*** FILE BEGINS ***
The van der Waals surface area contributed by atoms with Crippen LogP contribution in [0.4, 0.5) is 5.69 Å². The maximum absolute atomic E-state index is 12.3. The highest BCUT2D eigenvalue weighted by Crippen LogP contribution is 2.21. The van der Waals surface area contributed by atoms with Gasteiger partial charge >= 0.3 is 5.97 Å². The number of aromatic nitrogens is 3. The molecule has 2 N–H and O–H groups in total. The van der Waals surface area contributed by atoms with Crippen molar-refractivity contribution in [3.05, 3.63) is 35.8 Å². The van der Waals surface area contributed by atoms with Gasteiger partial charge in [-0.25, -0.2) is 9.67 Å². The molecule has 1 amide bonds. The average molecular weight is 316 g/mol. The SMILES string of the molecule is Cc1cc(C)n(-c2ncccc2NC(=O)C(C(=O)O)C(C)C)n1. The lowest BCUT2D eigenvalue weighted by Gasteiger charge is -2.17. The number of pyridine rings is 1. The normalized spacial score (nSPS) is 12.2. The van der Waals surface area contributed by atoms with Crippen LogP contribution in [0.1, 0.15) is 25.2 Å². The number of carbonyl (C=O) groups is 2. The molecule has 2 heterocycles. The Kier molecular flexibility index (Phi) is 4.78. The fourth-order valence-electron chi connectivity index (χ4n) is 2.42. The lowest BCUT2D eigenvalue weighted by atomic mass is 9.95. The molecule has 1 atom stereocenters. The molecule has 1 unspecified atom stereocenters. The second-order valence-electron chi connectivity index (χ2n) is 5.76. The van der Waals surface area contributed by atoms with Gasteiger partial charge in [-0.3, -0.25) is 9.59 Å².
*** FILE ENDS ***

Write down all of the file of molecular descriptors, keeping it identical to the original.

The van der Waals surface area contributed by atoms with Crippen LogP contribution in [0.4, 0.5) is 5.69 Å². The maximum absolute atomic E-state index is 12.3. The highest BCUT2D eigenvalue weighted by Crippen LogP contribution is 2.21. The van der Waals surface area contributed by atoms with Gasteiger partial charge >= 0.3 is 5.97 Å². The number of aromatic nitrogens is 3. The molecule has 2 N–H and O–H groups in total. The van der Waals surface area contributed by atoms with Crippen molar-refractivity contribution in [3.05, 3.63) is 35.8 Å². The van der Waals surface area contributed by atoms with Gasteiger partial charge in [-0.25, -0.2) is 9.67 Å². The molecule has 1 amide bonds. The average molecular weight is 316 g/mol. The SMILES string of the molecule is Cc1cc(C)n(-c2ncccc2NC(=O)C(C(=O)O)C(C)C)n1. The lowest BCUT2D eigenvalue weighted by Gasteiger charge is -2.17. The number of pyridine rings is 1. The normalized spacial score (nSPS) is 12.2. The van der Waals surface area contributed by atoms with Crippen LogP contribution in [0.1, 0.15) is 25.2 Å². The number of carbonyl (C=O) groups is 2. The molecule has 2 heterocycles. The Kier molecular flexibility index (Phi) is 4.78. The fourth-order valence-electron chi connectivity index (χ4n) is 2.42. The lowest BCUT2D eigenvalue weighted by atomic mass is 9.95. The molecule has 1 atom stereocenters. The molecule has 1 unspecified atom stereocenters. The second-order valence-electron chi connectivity index (χ2n) is 5.76. The van der Waals surface area contributed by atoms with Gasteiger partial charge in [-0.3, -0.25) is 9.59 Å².